In March, Apple revealed its first credit card: Apple Card, a thin slab of titanium that would provide shoppers with 3% cash back at Apple stores, 2% at anywhere Apple Pay is available, and 1% everywhere else.
Many observers quickly pointed out Apple Card’s limited earning potential for customers. Citi’s Double Cash card, for example, provides shoppers with 2% back everywhere, not just at stores with Apple Pay. Meanwhile, the Chase Freedom and Discover It card offer 5% cash back for shopping in categories that rotate quarterly.
While Apple can’t compete in terms of money to card holders, it does has a big focus on customer privacy. Apple Card has no numbers on it or a CVV, making it harder for identity thieves to steal credit card information. Apple also promises that it won’t track customer spending, and that Goldman Sachs and MasterCard — Apple’s partners in the venture — won’t sell any customer data to other companies.
With these features in mind, one question remains: Is Apple’s credit card worth it for the privacy benefits alone?
It depends on who you ask. In an email, Thad Peterson, senior analyst at the research and financial advisory firm Aite Group says the card could be worth it for some people — even with its inferior rewards. “The security is excellent,” Peterson says. “Apple Pay, when shopping online and used in the real world, uses a two-factor authentication model.”
Translation: In an effort to increase security, Apple’s combines a device’s number with a unique transaction code. Payments are authorized using fingerprint or facial recognition.
Peterson also applauds the card’s security-conscious design. “The physical card has no steal-able information on it, pretty much eliminating any counterfeit card fraud opportunities.”
Others are less worried about credit card security. Rich Jones, a self-taught financial advisor and co-host of the popular financial podcast Paychecks and Balances, says don’t sweat it. “When I lost my wallet earlier this year, I was able to disable it right from my credit card provider’s app,” says Jones, noting a common feature available for many credit cards. Even with a stolen card, Jones says he’s never had to—literally—pay the price for it. “I’ve also been able to dispute charges pretty easily with a favorable outcome,” he said.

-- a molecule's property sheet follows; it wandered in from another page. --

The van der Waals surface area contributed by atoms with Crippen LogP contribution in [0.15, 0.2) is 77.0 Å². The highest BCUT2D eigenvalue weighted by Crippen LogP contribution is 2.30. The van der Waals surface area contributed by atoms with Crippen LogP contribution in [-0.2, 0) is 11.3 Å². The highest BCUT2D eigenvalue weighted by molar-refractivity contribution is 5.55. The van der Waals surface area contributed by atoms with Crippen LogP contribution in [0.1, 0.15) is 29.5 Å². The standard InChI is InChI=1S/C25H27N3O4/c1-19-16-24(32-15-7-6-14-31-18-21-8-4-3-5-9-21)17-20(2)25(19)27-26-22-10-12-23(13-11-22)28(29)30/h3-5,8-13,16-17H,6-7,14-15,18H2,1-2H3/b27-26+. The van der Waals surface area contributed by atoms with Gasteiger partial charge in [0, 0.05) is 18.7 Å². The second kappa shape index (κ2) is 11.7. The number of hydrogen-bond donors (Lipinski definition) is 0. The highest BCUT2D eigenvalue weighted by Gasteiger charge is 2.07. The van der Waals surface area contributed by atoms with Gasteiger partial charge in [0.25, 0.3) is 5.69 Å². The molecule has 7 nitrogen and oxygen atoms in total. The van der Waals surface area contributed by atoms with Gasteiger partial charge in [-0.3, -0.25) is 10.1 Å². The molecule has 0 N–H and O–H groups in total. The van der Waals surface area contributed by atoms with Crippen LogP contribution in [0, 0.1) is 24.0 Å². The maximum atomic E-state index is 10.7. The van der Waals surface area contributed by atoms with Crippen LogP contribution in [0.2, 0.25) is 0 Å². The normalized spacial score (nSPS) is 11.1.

“Privacy is a obviously hot topic these days, but it’s not enough for me personally to move away from my credit card setup,” Jones added.
Zach Honig, editor at large of The Points Guy, a site that provides information about credit card rewards, agrees that the security benefits of Apple Card are modest. “While limiting fraud does have the potential to simplify customers’ experience, the financial impact to an account holder is negligible,” he said.
Honig also pointed out that Apple Card users give up a big perk that many other cards come with: Airline and hotel loyalty points. It’s a trade off — in favor of cash back and a little extra security—that isn’t necessarily as attractive, he said. “Personally, I’d prefer to earn valuable travel rewards,” Honig concluded.
Some cards provide as much as 3 points—typically valued at 1 cent each — per dollar spent. That is triple what the Apple Card offers.
Meanwhile, customers of some cards can earn even more. For example, a Chase Sapphire Reserve card owner, for example, gets 3 cents in rewards for every dollar spent at any restaurant. When redeemed for travel, however Chase multiplies points by 1.5, making each dollar spent worth 4.5 cents for travel. This means those who’ve earned $100 in rewards can buy $150 worth of a plane ticket or hotel stay. Hand your waiter an Apple Card and you’ll only ever get 1 cent per dollar back.
But not everyone is a credit card pro who willing to put up with point systems and convoluted multipliers. If you’re one of the 39% of American credit card users in debt, Apple’s online tools may be a selling point. “Apple’s product provides a wealth of information related to purchase behavior and transactions by business category,” Aite’s Peterson points out. “The software allows customers to actively manage their card to potentially minimize interest expense.”
For example, the payment section of Apple’s Wallet app turns red when Apple Card owners pay a minimum amount on the card that would lead to owing more over time. Pay more and the app’s payment dial turns green, indicating that users won’t owe any interest.
Paula Pant, host of the Afford Anything podcast and author of the blog of the same name, says some card customers have broader needs. “Other than cash, some might prioritize perks like rental car coverage, purchase protection, price rewind or even customer service.”
Ultimately, choosing a credit card depends on the consumer’s needs. “Set your priorities in what you want in a card,” says Pant, “and then see if it meets your standards.”